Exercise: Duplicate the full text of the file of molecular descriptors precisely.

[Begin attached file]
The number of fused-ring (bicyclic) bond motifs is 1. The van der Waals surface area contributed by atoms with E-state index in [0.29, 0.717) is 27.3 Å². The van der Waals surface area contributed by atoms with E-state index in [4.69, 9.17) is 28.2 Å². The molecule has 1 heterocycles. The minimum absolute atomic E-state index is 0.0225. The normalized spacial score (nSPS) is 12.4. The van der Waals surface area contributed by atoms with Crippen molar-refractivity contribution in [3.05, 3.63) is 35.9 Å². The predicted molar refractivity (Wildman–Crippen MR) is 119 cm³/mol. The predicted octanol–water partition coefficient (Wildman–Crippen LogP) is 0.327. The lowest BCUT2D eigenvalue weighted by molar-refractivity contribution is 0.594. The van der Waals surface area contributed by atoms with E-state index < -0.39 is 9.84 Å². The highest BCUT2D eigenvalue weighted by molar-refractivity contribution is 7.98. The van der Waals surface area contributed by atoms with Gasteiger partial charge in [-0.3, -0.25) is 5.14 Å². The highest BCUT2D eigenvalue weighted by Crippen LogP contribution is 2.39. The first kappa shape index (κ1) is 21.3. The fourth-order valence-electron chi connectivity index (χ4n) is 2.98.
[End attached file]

The number of fused-ring (bicyclic) bond motifs is 1. The van der Waals surface area contributed by atoms with E-state index in [0.29, 0.717) is 27.3 Å². The van der Waals surface area contributed by atoms with E-state index in [4.69, 9.17) is 28.2 Å². The molecule has 1 heterocycles. The minimum absolute atomic E-state index is 0.0225. The normalized spacial score (nSPS) is 12.4. The van der Waals surface area contributed by atoms with Crippen molar-refractivity contribution in [3.05, 3.63) is 35.9 Å². The predicted molar refractivity (Wildman–Crippen MR) is 119 cm³/mol. The predicted octanol–water partition coefficient (Wildman–Crippen LogP) is 0.327. The lowest BCUT2D eigenvalue weighted by molar-refractivity contribution is 0.594. The van der Waals surface area contributed by atoms with E-state index < -0.39 is 9.84 Å². The highest BCUT2D eigenvalue weighted by molar-refractivity contribution is 7.98. The van der Waals surface area contributed by atoms with Gasteiger partial charge in [-0.3, -0.25) is 5.14 Å². The highest BCUT2D eigenvalue weighted by Crippen LogP contribution is 2.39. The first kappa shape index (κ1) is 21.3. The fourth-order valence-electron chi connectivity index (χ4n) is 2.98.